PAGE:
I’m not looking forward to throwing birthday parties for myself here and there in the years to come, but I can now see the merit of turning a year older. In the propensity to place people and events into categories and labels, I have forgotten that boundaries and differences matter only up to a certain point. Sooner or later, they all home into one single heart.

11 August 2006

Old key, new key

This key, printed with yellow flowers and green leaves on a blue background, used to belong to the man in my life. It is a key to the downstairs entrance to my apartment. I took it away from him before I left Baguio last week.

This floral key does not work anymore, because my landlady had the lock changed recently, the same day a neighbor in the building reported that she had been held up at knife-point, and her bag, which contained her keys, had been taken. (My neighbor is fine now, although, I assume, cellphone-less and credit card-less for the moment.)

Of course my man now has a copy of the new key, although I wasn’t able to find a floral design for him before I went to visit him in Baguio. What he has now is an ultra-light alloy colored a strange orange-y gold, with a matte finish. I chose the most conspicuous-looking key template I could find, so he can quickly distinguish it from all the other shiny steel Yale keys that he has, keys to his numerous places of habitat – his quarters at the brigade, his office drawers, his house keys in Baguio and in La Trinidad, Benguet, his locker keys in school.

My own copy of the old key, on the other hand, has always been the ordinary silver Yale key that was given to me by the caretaker when I first signed the apartment’s lease contract. When the caretaker gave me the new key he asked for the old one back, and I noticed how worn the old key looked, with the patina already showing in the corners, and with the formerly sharp edges now smoothed out after over three years of use. How many times has that key locked and unlocked the downstairs entrance? Since my days are so irregular – some days I just stay in, some days I don’t go home, some days I’m in and out of the building – it’s hard to tell. On the average, I would say that the combined locking and unlocking of the downstairs entrance would most probably amount to more than 7,000 times a year, which totals to over 21,000 times from day one of my stay until now. That’s a lot of use for a key!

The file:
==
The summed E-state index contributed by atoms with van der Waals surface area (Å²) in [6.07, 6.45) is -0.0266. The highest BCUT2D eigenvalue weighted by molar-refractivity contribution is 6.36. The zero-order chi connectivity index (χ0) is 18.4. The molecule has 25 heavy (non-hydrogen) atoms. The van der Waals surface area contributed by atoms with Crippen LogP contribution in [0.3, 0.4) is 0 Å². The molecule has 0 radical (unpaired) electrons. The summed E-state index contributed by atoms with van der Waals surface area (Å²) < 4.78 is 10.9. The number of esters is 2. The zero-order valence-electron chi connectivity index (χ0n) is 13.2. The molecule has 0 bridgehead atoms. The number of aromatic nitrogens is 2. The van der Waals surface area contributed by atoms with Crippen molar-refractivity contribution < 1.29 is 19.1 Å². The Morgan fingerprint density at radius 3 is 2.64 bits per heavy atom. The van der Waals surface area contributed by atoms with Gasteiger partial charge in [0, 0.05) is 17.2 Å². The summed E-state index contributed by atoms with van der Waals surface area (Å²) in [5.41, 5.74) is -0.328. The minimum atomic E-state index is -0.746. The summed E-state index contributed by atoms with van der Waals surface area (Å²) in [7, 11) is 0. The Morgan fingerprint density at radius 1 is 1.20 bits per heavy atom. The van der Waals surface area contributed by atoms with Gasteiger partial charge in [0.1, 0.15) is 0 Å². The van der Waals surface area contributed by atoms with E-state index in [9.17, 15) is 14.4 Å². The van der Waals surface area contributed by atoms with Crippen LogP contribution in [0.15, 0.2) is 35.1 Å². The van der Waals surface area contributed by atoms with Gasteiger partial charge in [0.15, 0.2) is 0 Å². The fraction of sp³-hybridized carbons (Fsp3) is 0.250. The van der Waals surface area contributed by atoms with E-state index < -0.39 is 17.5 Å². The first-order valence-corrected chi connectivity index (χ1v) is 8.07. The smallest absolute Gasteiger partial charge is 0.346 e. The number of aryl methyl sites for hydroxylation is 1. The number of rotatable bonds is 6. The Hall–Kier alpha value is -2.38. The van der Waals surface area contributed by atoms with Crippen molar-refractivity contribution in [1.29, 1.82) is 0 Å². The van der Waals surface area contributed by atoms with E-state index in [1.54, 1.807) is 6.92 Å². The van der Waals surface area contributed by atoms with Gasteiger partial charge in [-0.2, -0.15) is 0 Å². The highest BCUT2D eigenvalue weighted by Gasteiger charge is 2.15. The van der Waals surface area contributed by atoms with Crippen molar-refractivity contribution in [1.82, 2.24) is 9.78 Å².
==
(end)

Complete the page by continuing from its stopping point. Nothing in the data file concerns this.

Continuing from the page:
The floral key, on the other hand, had not yet been used as much. After all, my man came into my life only this summer. And regardless of the fact that the floral key had also been held by a different man from further back into the past, the floral key had always been just a duplicate, a side key, a cute reassurance that someone will come into my life and hold that key in his hands whenever he wants to be with me.